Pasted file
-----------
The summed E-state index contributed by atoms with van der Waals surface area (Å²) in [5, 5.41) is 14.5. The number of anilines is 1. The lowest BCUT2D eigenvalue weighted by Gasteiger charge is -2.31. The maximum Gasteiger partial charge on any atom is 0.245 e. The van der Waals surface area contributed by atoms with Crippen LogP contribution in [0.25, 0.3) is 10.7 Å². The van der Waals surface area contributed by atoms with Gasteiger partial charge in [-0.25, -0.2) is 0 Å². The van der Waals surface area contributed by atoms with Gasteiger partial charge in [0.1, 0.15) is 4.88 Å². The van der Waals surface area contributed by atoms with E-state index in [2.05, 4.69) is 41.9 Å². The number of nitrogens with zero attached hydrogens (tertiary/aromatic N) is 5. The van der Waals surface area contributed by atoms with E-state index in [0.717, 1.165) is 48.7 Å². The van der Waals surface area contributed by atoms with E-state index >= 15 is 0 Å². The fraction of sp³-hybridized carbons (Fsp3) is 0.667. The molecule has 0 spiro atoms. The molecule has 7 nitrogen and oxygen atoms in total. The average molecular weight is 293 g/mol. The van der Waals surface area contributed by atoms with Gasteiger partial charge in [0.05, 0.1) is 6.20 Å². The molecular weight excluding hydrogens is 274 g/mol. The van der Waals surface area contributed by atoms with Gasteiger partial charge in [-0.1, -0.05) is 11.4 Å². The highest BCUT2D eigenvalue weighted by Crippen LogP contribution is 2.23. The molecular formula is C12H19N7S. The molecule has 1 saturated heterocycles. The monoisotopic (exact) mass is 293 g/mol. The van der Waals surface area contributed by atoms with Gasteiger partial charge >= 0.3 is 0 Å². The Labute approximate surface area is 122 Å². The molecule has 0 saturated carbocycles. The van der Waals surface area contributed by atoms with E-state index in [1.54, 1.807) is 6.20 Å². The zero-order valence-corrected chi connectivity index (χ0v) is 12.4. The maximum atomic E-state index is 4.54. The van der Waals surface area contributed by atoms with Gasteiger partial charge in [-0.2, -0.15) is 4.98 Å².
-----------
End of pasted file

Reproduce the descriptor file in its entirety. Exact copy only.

The summed E-state index contributed by atoms with van der Waals surface area (Å²) in [5, 5.41) is 14.5. The number of anilines is 1. The lowest BCUT2D eigenvalue weighted by Gasteiger charge is -2.31. The maximum Gasteiger partial charge on any atom is 0.245 e. The van der Waals surface area contributed by atoms with Crippen LogP contribution in [0.25, 0.3) is 10.7 Å². The van der Waals surface area contributed by atoms with Gasteiger partial charge in [-0.25, -0.2) is 0 Å². The van der Waals surface area contributed by atoms with Gasteiger partial charge in [0.1, 0.15) is 4.88 Å². The van der Waals surface area contributed by atoms with E-state index in [2.05, 4.69) is 41.9 Å². The number of nitrogens with zero attached hydrogens (tertiary/aromatic N) is 5. The van der Waals surface area contributed by atoms with E-state index in [0.717, 1.165) is 48.7 Å². The van der Waals surface area contributed by atoms with E-state index >= 15 is 0 Å². The fraction of sp³-hybridized carbons (Fsp3) is 0.667. The molecule has 0 spiro atoms. The molecule has 7 nitrogen and oxygen atoms in total. The average molecular weight is 293 g/mol. The van der Waals surface area contributed by atoms with Gasteiger partial charge in [0.05, 0.1) is 6.20 Å². The molecular weight excluding hydrogens is 274 g/mol. The van der Waals surface area contributed by atoms with Gasteiger partial charge in [-0.1, -0.05) is 11.4 Å². The highest BCUT2D eigenvalue weighted by Crippen LogP contribution is 2.23. The molecular formula is C12H19N7S. The molecule has 1 saturated heterocycles. The monoisotopic (exact) mass is 293 g/mol. The van der Waals surface area contributed by atoms with Gasteiger partial charge >= 0.3 is 0 Å². The Labute approximate surface area is 122 Å². The molecule has 0 saturated carbocycles. The van der Waals surface area contributed by atoms with E-state index in [1.54, 1.807) is 6.20 Å². The zero-order valence-corrected chi connectivity index (χ0v) is 12.4. The maximum atomic E-state index is 4.54. The van der Waals surface area contributed by atoms with Gasteiger partial charge in [-0.2, -0.15) is 4.98 Å².